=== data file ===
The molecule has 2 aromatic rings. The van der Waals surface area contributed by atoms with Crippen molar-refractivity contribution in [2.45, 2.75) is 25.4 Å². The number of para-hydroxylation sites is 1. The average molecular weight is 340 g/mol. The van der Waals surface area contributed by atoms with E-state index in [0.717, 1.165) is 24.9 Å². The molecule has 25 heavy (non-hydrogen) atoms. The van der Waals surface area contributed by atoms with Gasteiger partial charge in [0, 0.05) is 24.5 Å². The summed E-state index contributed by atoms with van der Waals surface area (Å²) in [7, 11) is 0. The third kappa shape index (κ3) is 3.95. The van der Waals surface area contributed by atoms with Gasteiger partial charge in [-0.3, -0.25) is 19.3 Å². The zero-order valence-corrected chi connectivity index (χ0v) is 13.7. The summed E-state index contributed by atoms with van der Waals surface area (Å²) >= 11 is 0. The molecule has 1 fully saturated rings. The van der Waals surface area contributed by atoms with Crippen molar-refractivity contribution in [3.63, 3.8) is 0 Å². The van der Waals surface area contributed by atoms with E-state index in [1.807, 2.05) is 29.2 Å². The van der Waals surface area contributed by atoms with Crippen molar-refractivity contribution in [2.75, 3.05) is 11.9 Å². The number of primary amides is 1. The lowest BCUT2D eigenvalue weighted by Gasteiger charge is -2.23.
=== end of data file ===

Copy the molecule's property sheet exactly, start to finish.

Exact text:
The molecule has 2 aromatic rings. The van der Waals surface area contributed by atoms with Crippen molar-refractivity contribution in [2.45, 2.75) is 25.4 Å². The number of para-hydroxylation sites is 1. The average molecular weight is 340 g/mol. The van der Waals surface area contributed by atoms with E-state index in [0.717, 1.165) is 24.9 Å². The molecule has 25 heavy (non-hydrogen) atoms. The van der Waals surface area contributed by atoms with Gasteiger partial charge in [0, 0.05) is 24.5 Å². The summed E-state index contributed by atoms with van der Waals surface area (Å²) in [7, 11) is 0. The third kappa shape index (κ3) is 3.95. The van der Waals surface area contributed by atoms with Gasteiger partial charge in [-0.3, -0.25) is 19.3 Å². The zero-order valence-corrected chi connectivity index (χ0v) is 13.7. The summed E-state index contributed by atoms with van der Waals surface area (Å²) >= 11 is 0. The molecule has 1 fully saturated rings. The van der Waals surface area contributed by atoms with Crippen molar-refractivity contribution in [3.63, 3.8) is 0 Å². The van der Waals surface area contributed by atoms with E-state index in [1.807, 2.05) is 29.2 Å². The van der Waals surface area contributed by atoms with Crippen molar-refractivity contribution in [2.75, 3.05) is 11.9 Å². The number of primary amides is 1. The lowest BCUT2D eigenvalue weighted by Gasteiger charge is -2.23.